Finally, there is also an incredibly similar verse in the writings of the prophet Chabakuk (from last week), at the end of his prayer, in which describes how G-d gloriously comes to save the Jewish people and their anointed leader, defeat their enemies, and bring them back to their Land: “G-d the Lord is my strength. He made my feet [as swift] as the hind's, and he guides me on my high places. To the conductor [to play] with my melodies!” (Chabakuk 3:19)

Perhaps it is because Lag Ba’omer already passed that the quality for this week is no longer one of the the characteristics of someone who studies Torah for its own sake, although the theme of love does continue, in line with the one of the general themes of the counting of the omer and the preparations for Shavuot. The quality is  “loves the ways of righteousness, justice” (ohev et hatzedakot). The fact that righteousness is written in the plural and feminine form suggests that the characteristic should also be understood as “loves the (multiple) givings of tzedakah.” The reason charity in Judaism is called tzedakah is that it is not primarily considered an act of generosity, but an act of righteousness and justice. This is a quality we see by every Jew, not just those that are observant. We saw (a continue to see) it in particular with regards to efforts to support the Jews of the Holy Land, and the Zionist endeavor as a whole.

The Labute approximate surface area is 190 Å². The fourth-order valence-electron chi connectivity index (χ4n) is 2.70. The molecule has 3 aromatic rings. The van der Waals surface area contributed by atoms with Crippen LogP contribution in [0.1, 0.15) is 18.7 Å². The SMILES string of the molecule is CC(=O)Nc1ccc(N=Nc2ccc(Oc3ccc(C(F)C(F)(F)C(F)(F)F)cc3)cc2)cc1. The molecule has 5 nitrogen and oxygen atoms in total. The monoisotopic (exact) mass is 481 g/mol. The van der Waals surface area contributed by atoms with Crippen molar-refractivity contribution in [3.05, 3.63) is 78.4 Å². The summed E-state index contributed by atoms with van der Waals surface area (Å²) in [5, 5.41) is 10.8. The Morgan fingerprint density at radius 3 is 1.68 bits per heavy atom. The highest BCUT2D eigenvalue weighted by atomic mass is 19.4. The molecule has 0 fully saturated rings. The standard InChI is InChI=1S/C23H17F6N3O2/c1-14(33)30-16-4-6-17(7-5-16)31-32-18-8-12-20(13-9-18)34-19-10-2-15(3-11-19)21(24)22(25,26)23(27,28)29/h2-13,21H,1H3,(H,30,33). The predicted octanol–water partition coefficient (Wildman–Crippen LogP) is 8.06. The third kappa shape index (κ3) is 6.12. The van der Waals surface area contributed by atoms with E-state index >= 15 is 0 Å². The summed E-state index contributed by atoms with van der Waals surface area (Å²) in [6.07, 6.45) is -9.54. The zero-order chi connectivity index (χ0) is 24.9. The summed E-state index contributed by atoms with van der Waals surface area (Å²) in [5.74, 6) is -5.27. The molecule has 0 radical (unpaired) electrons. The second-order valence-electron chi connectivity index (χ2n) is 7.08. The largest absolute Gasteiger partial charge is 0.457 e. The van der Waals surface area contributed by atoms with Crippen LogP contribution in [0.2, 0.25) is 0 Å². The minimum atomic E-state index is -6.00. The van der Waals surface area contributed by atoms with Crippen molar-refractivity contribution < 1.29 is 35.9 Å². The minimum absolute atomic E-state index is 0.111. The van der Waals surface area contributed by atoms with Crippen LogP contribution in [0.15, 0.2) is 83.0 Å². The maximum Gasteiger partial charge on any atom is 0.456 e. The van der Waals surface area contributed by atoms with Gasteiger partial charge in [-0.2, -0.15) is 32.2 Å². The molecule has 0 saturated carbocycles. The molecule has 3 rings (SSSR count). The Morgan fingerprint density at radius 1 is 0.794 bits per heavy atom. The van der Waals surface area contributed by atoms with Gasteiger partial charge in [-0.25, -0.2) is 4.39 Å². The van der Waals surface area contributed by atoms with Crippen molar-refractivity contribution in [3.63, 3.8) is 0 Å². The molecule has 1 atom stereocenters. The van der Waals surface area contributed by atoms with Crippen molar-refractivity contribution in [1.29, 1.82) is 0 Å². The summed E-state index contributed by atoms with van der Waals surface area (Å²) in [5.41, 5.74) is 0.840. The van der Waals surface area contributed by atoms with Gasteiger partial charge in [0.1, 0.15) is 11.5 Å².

This week’s prophet is Zephaniah. His prophecy certainly contains many references to the notion of loving righteousness:

Seek the Lord, all you humble of the earth who executed His judgment; Seek righteousness, seek humility! Perhaps you will be concealed on the day of the Lord's wrath. (Chapter 2:3)

The Lord is just in her midst; He commits no injustice. Every morning He brings His judgment to light. It does not fail. But the one who commits injustice knows no shame. (Chapter 3:5)

The remnant of Israel shall neither commit injustice nor speak lies; neither shall deceitful speech be found in their mouth, for they shall graze and lie down, with no one to cause them to shudder. (Chapter 3:13)